Cotton gins depend 100% on farmers to keep them in business, but this year's crop spells disaster for many of them. With cotton production down, some cotton gins are closing their doors and laying off dozens of workers.
The only footsteps you'll hear at the Scott Gin in Floydada belong to Gin Manager John Woelful and aside from that all you'll hear is this, an eerie silence unheard in 11 years, that signifies this gin is closed for business. "Usually we start October 1st and go to Christmas," says Woelful.
This year farmers all across the South Plains felt mother nature's wrath as she pounded the life from a million acres of cotton. A million acres that would normally keep area ginners in business. "Hail in the spring right after planting time in June and then cool weather, lots of rain, most of our cotton died from cool weather and too much rain all at once," says Woelful.
Last year, Woelful ginned 7,400 cotton bales and this year not even one bale will make its way through the empty gin. With that Woelful had to lay off all 25 of his workers. Their untouched time cards and lonely hard hats spell out a disappointing year for Scott Gin. "This is our busy time of year. This is the time we get to earn our living for the whole year and it's not gonna happen," says Woelful.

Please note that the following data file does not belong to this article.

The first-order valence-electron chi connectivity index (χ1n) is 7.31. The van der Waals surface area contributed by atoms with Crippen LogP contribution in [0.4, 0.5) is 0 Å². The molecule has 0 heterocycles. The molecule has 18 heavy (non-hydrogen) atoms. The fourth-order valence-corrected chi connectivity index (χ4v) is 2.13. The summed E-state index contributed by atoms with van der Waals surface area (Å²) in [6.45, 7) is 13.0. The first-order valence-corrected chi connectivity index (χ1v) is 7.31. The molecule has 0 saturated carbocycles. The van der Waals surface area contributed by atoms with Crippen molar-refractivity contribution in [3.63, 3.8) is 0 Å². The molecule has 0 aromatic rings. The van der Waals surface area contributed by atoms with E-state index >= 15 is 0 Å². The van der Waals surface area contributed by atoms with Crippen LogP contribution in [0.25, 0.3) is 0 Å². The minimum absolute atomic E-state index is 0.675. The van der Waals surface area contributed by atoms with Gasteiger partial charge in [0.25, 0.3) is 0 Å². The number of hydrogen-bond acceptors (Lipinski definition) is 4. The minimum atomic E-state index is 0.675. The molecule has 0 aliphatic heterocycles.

Woelful will have to wait a whole year for his next pay day but until then he's taking on a second job to make ends meet. "We've had to lay off full time people and I'm managing another gin too make up for what I could lose," says Woelful.
Scott Gin isn't the only gin that will be closing. At least seven gins will be closed on the South Plains this season. One in Hale, Hockley, Yoakum, Crosby, Lamb, and two gins in Floyd. All together more than 100 people will be without jobs at those gins.